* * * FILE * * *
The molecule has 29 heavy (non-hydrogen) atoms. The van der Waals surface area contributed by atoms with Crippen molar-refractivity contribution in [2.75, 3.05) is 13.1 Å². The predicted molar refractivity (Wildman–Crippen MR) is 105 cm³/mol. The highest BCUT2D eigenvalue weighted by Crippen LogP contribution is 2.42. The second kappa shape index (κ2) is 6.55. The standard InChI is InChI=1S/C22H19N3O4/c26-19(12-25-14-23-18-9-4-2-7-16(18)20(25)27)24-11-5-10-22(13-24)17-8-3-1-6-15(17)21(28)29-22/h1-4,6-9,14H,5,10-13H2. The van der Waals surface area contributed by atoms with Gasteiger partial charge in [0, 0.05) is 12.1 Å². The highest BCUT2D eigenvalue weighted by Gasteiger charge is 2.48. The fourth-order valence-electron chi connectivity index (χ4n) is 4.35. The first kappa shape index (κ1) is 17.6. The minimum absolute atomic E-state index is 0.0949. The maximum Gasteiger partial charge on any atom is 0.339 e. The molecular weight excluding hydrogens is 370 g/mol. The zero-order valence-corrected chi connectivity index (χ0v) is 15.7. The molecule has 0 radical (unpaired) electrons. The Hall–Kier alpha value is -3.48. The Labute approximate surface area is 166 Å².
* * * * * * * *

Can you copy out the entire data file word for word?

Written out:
The molecule has 29 heavy (non-hydrogen) atoms. The van der Waals surface area contributed by atoms with Crippen molar-refractivity contribution in [2.75, 3.05) is 13.1 Å². The predicted molar refractivity (Wildman–Crippen MR) is 105 cm³/mol. The highest BCUT2D eigenvalue weighted by Crippen LogP contribution is 2.42. The second kappa shape index (κ2) is 6.55. The standard InChI is InChI=1S/C22H19N3O4/c26-19(12-25-14-23-18-9-4-2-7-16(18)20(25)27)24-11-5-10-22(13-24)17-8-3-1-6-15(17)21(28)29-22/h1-4,6-9,14H,5,10-13H2. The van der Waals surface area contributed by atoms with Gasteiger partial charge in [0, 0.05) is 12.1 Å². The highest BCUT2D eigenvalue weighted by Gasteiger charge is 2.48. The fourth-order valence-electron chi connectivity index (χ4n) is 4.35. The first kappa shape index (κ1) is 17.6. The minimum absolute atomic E-state index is 0.0949. The maximum Gasteiger partial charge on any atom is 0.339 e. The molecular weight excluding hydrogens is 370 g/mol. The zero-order valence-corrected chi connectivity index (χ0v) is 15.7. The molecule has 0 radical (unpaired) electrons. The Hall–Kier alpha value is -3.48. The Labute approximate surface area is 166 Å².